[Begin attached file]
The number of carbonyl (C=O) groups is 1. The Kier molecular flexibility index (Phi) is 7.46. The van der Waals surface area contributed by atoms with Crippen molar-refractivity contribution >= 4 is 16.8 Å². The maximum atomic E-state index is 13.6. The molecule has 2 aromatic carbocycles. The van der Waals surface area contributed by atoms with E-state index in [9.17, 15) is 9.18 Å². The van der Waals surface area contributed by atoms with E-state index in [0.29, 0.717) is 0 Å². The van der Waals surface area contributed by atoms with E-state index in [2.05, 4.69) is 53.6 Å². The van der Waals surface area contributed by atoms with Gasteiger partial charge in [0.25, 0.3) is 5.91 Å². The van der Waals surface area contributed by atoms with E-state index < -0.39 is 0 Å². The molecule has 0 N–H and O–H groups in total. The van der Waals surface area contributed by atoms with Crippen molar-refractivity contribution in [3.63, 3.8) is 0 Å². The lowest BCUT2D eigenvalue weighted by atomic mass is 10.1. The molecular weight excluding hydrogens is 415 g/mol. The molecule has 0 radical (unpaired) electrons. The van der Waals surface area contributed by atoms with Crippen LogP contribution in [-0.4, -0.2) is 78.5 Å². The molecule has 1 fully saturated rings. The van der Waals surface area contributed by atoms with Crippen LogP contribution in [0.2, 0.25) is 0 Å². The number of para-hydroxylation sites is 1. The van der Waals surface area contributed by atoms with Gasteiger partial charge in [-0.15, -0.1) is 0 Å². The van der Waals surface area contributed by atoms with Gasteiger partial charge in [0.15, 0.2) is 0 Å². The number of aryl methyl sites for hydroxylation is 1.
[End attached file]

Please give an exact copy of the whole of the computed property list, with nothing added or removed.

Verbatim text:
The number of carbonyl (C=O) groups is 1. The Kier molecular flexibility index (Phi) is 7.46. The van der Waals surface area contributed by atoms with Crippen molar-refractivity contribution >= 4 is 16.8 Å². The maximum atomic E-state index is 13.6. The molecule has 2 aromatic carbocycles. The van der Waals surface area contributed by atoms with E-state index in [9.17, 15) is 9.18 Å². The van der Waals surface area contributed by atoms with E-state index in [0.29, 0.717) is 0 Å². The van der Waals surface area contributed by atoms with E-state index in [2.05, 4.69) is 53.6 Å². The van der Waals surface area contributed by atoms with Gasteiger partial charge in [0.25, 0.3) is 5.91 Å². The van der Waals surface area contributed by atoms with E-state index < -0.39 is 0 Å². The molecule has 0 N–H and O–H groups in total. The van der Waals surface area contributed by atoms with Crippen molar-refractivity contribution in [3.63, 3.8) is 0 Å². The lowest BCUT2D eigenvalue weighted by atomic mass is 10.1. The molecular weight excluding hydrogens is 415 g/mol. The molecule has 0 radical (unpaired) electrons. The van der Waals surface area contributed by atoms with Crippen LogP contribution in [-0.4, -0.2) is 78.5 Å². The molecule has 1 fully saturated rings. The van der Waals surface area contributed by atoms with Crippen LogP contribution in [0.2, 0.25) is 0 Å². The number of para-hydroxylation sites is 1. The van der Waals surface area contributed by atoms with Gasteiger partial charge in [-0.15, -0.1) is 0 Å². The van der Waals surface area contributed by atoms with Gasteiger partial charge in [0.15, 0.2) is 0 Å². The number of aryl methyl sites for hydroxylation is 1.